I pray silently and in short, concentrated bursts. A priest told me a long time ago that God already knows what you are praying for, so the prayer does not have to be formal, nor does it need to even be coherent. So I stopped praying for things essentially, though I still do pray for people. But even then, I am not praying for Mrs. Smith to feel better, I am almost presenting these people to God by thinking of them warmly and letting God do the rest.

What do you want from Catholicism for your daughters?

I want my daughters to believe in something more than what is in front of them. I want them to know they are always loved and that popular culture, school, friends, peer pressure, etc., are not the most powerful forces in their lives, even it feels like it so much of the time.

What in contemporary Catholicism distresses you? Is there anything you would change?

I think women should be able to fully participate in the faith, including the priesthood. Most of my spiritual icons are women, and I have never really liked or fully understood the exclusion.

What causes you sorrow? 

Big things. My mom suffered from dementia right before she died, and the way she was affected during the last few years of her life is something I just can't shake. In a lot of ways, her death has brought the rest of the family closer together in ways I could not have imagined. That said, my last memories of her cause me some amount of anguish every day.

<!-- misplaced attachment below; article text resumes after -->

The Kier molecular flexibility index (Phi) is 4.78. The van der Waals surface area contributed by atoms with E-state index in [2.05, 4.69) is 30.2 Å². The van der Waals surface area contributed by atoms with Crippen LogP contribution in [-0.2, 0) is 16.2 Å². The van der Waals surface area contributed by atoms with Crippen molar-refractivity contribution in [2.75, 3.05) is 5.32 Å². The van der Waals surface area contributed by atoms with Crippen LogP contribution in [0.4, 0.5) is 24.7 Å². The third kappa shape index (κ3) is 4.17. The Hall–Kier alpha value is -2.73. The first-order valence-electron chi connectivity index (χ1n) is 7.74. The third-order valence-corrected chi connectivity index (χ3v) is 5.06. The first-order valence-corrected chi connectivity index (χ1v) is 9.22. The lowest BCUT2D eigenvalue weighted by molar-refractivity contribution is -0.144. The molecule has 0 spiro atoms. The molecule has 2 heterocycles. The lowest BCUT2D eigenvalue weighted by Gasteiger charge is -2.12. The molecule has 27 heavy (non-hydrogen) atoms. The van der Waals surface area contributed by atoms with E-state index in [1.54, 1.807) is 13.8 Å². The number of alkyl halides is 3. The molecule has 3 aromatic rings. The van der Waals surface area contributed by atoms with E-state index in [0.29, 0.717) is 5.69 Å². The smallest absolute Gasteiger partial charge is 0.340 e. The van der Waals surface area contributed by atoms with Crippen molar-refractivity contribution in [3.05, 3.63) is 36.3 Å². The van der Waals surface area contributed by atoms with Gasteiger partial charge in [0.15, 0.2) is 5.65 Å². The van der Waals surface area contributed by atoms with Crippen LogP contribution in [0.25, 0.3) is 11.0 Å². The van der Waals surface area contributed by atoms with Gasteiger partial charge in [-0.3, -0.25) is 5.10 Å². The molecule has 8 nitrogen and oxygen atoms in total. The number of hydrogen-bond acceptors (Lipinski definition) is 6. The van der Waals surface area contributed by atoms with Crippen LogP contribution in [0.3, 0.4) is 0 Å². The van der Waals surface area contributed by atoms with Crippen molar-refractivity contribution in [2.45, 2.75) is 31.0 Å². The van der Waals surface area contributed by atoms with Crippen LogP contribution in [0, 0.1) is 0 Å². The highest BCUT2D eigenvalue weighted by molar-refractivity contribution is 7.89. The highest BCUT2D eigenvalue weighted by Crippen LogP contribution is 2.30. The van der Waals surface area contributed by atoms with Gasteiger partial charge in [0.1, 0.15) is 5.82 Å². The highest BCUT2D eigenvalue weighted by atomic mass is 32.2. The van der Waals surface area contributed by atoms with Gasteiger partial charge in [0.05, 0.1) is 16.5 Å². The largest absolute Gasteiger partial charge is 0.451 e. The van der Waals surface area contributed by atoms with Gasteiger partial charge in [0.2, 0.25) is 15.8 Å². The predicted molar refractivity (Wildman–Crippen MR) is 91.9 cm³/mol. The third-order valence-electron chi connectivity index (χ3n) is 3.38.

In addition, I'm saddened by little things: rudeness, littering, the way people line up for a bus. New York is my home, but living here is as stressful as it is incredible.

What causes you joy?

I make breakfast for the family every day. For our family, for the time being, it is the meal that brings us all together, especially on the weekdays. Our kitchen is really where we spend most of our time as a family. Early on Saturday morning, the smell of bacon, Fiona cracking eggs and Mary Rose whisking them into pancake batter (and making a terrible mess), our dog Stetson's overgrown nails clicking on the linoleum as he circles for bits and crumbs, blues/rock/doo-wop pouring out of the radio (courtesy of WGBO/Bob Porter), Catherine flipping pancakes -- nothing better.

What gives you hope?

My girls. As I get older, I feel I'm so often caught up in the everyday stresses I carry around. It is a revelation to see two happy, unrestrained, truly free girls every single day. I aspire to be more like them, I really do.

Do you have a favorite TV program?

I tend to lean toward silly and stay far away from reality shows. "30 Rock," "The Simpsons," "Bob's Burgers." I also try to watch documentary and nonfiction things at home. "Planet Earth" was astounding! I'd like to state for the record that I have never seen "Downton Abbey."

Do you have a favorite author?

I love to read, but I don't much anymore except for bedtime, so I guess I'd have to say Dr. Seuss (Cat in the Hat), Roald Dahl (Charlie and the Chocolate Factory) and Norman Bridwell (Clifford the Big Red Dog).

Thanks, Matthew. You've just taught your professor a few things.

[Mercy Sr. Camille D'Arienzo, broadcaster and author, narrates Stories of Forgiveness, a book about people whose experiences have caused them to consider the possibilities of extending or accepting forgiveness. The audio book is available through the book's website, storiesofforgiveness.com.]